It was Euro 2016 however in which they really disappointed. Despite losing 2-0 to Italy in their opening group match, 3-0 and 1-0 wins over Republic of Ireland and Sweden respectively were enough to see them progress to the knockout rounds as group E runners-up. A 4-0 win over Hungary set up a quarter final match with Wales and when Radja Nainggolan’s long distance strike gave Marc Wilmots’ side an early lead, hopes were high of a semi-final clash with Portugal. But Wales came back to claim a shock 3-1 victory which knocked Belgium out.
Wilmots was sacked after this result and replaced with another name familiar to Premier League fans in the form of Roberto Martinez. The ex-Swansea, Wigan and Everton boss led Belgium to become the first European team to qualify for Russia 2018. Only a 1-1 draw with Greece denied them a 100% qualifying record in a campaign which saw 6-0 and 9-0 wins over Gibraltar and an 8-1 victory over Estonia. This helped secure their status (joint with Germany) as the highest-scoring team in the history of a single World Cup qualifying campaign with 43 goals.
Belgium are currently sixth-favourites to lift the trophy in July ahead of former winners England and Uruguay, and European Championship holders Portugal. England have played them 21 times picking up 15 victories and just a solitary defeat which came back in 1936.


©Pic Sydney Mahlangu/BackpagePix

The other two teams in Group G will be a lot less familiar to England fans.
Tunisia are making their fifth appearance at the World Cup finals having failed to progress beyond the group stages in all four of their previous campaigns, most recently in 2006. They began their campaign in the second round of African qualifiers with a 4-2 aggregate victory over Mauritania before topping a group including Guinea, Libya and closest rivals Congo DR in the third round. A 0-0 draw at home to Libya in the final group game was enough to book their ticket to Russia despite Congo DR defeating Guinea 3-1.

The Premier League has seen five Tunisian players in its history. The first to arrive was defender Radhi Jaidi. Jaidi played for Esperance Sportive de Tunis, Tunisia’s most successful club before joining Bolton Wanderers in July 2004. He then went on to play for Birmingham before joining League One Southampton in 2009. The ex-national team captain is now coaching the Saints’ U23 team. He played at the 2002 and 2006 World Cups and was a part of Tunisia’s African Cup of Nations-winning side in 2004. Birmingham signed Mehdi Nafti just a few months after Jaidi’s arrival in England.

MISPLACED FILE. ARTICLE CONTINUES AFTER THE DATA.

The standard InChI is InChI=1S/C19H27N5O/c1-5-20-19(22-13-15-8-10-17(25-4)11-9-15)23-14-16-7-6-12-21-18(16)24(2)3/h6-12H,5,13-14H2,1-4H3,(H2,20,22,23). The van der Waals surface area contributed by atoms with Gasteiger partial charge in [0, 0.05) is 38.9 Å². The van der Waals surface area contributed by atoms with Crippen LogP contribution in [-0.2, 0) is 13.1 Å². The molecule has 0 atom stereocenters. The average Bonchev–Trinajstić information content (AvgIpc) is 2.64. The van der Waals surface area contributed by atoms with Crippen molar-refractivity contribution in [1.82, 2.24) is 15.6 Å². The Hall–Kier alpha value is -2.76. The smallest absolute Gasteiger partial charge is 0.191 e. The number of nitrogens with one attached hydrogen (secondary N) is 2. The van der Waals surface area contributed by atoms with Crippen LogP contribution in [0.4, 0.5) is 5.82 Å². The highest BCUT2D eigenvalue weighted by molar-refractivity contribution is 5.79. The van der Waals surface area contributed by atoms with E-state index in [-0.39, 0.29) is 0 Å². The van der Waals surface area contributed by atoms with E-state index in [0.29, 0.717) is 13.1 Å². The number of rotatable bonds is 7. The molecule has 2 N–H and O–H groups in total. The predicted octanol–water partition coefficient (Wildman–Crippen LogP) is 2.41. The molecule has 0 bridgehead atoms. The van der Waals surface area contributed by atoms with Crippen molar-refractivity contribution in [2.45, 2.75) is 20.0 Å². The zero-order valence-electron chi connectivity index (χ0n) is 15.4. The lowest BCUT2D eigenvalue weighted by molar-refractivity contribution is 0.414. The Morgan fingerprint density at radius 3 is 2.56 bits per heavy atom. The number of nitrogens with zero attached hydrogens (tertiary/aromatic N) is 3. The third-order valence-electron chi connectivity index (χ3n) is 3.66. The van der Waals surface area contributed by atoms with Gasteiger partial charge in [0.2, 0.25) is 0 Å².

Nafti now manages Merida in the Spanish third division. Hatem Trabelsi had a brief spell at Manchester City in the 2006/07 season before Yohan Benalouane signed for Leicester in 2015. The defender played in four games during Leicester’s title-winning 2015/16 season but missed out on a winners’ medal as a minimum of five appearances were required. Wahbi Khazri makes up the Premier Leagues’ Tunisian contingent having joined Sunderland in January 2016. His highlight in the North-East was a goal and assist in a 2-1 victory over Manchester United. He now plays on loan for Rennes in the French Ligue 1.

Tunisia’s biggest-name player at the moment is defender Aymen Abdennour who currently plays for Marseille on loan from Valencia. Abdennour was once a reported Chelsea target and Watford were said to be interested in signing him this summer before he returned to France where he had previously played with Toulouse and Monaco. Another key player is captain Aymen Mathlouthi. The goalkeeper has spent his entire career in Tunisia. He has spent fourteen years at Etoile du Sahel and won the CAF Champions League in 2007. Mathlouthi is known as a ball-playing goalkeeper and lifted the African Nations Championship (not to be confused with the African Cup of Nations) in 2011. Other names that may be familiar to avid fans of European football are Ligue 1 trio Oussama Haddadi, Naim Sliti (both Dijon) and Nice youngster Bassem Srarfi. Doncaster Rovers fans will be familiar with midfielder Issam Ben Khemis, although with just one cap to his name (in October 2016), he looks likely to miss out on a trip to Russia.
Nabil Maaloul is the Tunisia head coach. He played in Europe briefly for German side Hannover and is currently in his fifth spell as either Tunisia manager or assistant manager (including managing the Olympic side in 2004). He had a three-year spell as Kuwait boss before returning to the Carthage Eagles in April 2017, just in time to mastermind his nation’s progression to the World Cup finals.
In two appearances against Tunisia, England are unbeaten. They drew 1-1 in a 1990 friendly before winning 2-0 in the 1998 World Cup group stages.